Hand me down my walkiní cane
It has been a while and as far as you know I am still in China, wearing six layers of clothing. Well, I am not. Kay told me that I can interrupt a series and then go back to it. That is what I am going to do. I donít know why it is so hard for me to finish the China trip, but eventually I will.
The subject of this blog is my experience with my cane. Yes, ladies and gentlemen, I am using a cane. I hope it is temporary. In August before I went to see Kay and Gary, I went to see my doctor and told her that I was having trouble with getting up and down. She did a series of tests and discovered that I have arthritis in my spine and that my left side is weaker than my right. She told me to get a cane and order wheelchairs in the airports and I did. The cane gives me stability and because I donít want to fall, I willingly use it. I tell Masha, my housemate, that I donít want her to come to find that I have fallen and the cat has eaten my face. I think eating the ownerís face is an urban legend but one canít be too careful.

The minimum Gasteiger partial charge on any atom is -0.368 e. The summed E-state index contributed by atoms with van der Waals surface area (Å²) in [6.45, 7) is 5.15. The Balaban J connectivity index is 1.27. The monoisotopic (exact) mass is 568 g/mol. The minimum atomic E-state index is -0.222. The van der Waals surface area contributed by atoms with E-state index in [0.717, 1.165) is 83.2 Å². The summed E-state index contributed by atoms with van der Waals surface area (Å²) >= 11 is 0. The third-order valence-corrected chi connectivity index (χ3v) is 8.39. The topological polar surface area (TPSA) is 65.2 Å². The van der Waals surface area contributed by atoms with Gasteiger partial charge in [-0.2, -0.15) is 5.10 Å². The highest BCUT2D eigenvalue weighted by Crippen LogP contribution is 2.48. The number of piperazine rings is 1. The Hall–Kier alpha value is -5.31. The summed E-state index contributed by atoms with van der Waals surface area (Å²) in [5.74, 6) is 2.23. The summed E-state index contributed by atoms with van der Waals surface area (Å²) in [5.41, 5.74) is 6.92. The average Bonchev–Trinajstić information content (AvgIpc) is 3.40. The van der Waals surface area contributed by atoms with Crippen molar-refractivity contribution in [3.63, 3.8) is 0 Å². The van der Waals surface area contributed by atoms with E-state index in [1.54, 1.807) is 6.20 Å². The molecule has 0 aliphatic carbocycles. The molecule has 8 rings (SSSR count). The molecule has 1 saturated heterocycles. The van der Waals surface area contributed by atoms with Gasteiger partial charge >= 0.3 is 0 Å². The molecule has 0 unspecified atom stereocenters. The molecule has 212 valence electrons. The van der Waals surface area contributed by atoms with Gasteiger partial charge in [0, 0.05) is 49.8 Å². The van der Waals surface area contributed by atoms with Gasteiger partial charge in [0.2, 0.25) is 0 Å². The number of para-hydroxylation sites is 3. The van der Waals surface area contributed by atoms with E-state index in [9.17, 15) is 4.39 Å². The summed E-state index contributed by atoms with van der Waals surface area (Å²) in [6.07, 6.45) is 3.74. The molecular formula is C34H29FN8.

Something that I have noticed is that a cane makes people think the following about you:
You are also senile
You are hard of hearing.
So they speak to you in words of one syllable and very loudly. They are kind, however and I accept the little perks that go along with having to carry a cane. I have expectations that after a treatment wherein they inject my back with steroids or something, I can lose the cane. Of course the down side is that my potential career as a professional basketball player is over Ė I would fail the drug test. Never mind that I am less than five feet tall. So until then, hand me my cane. I am forever forgetting where I have hung it.
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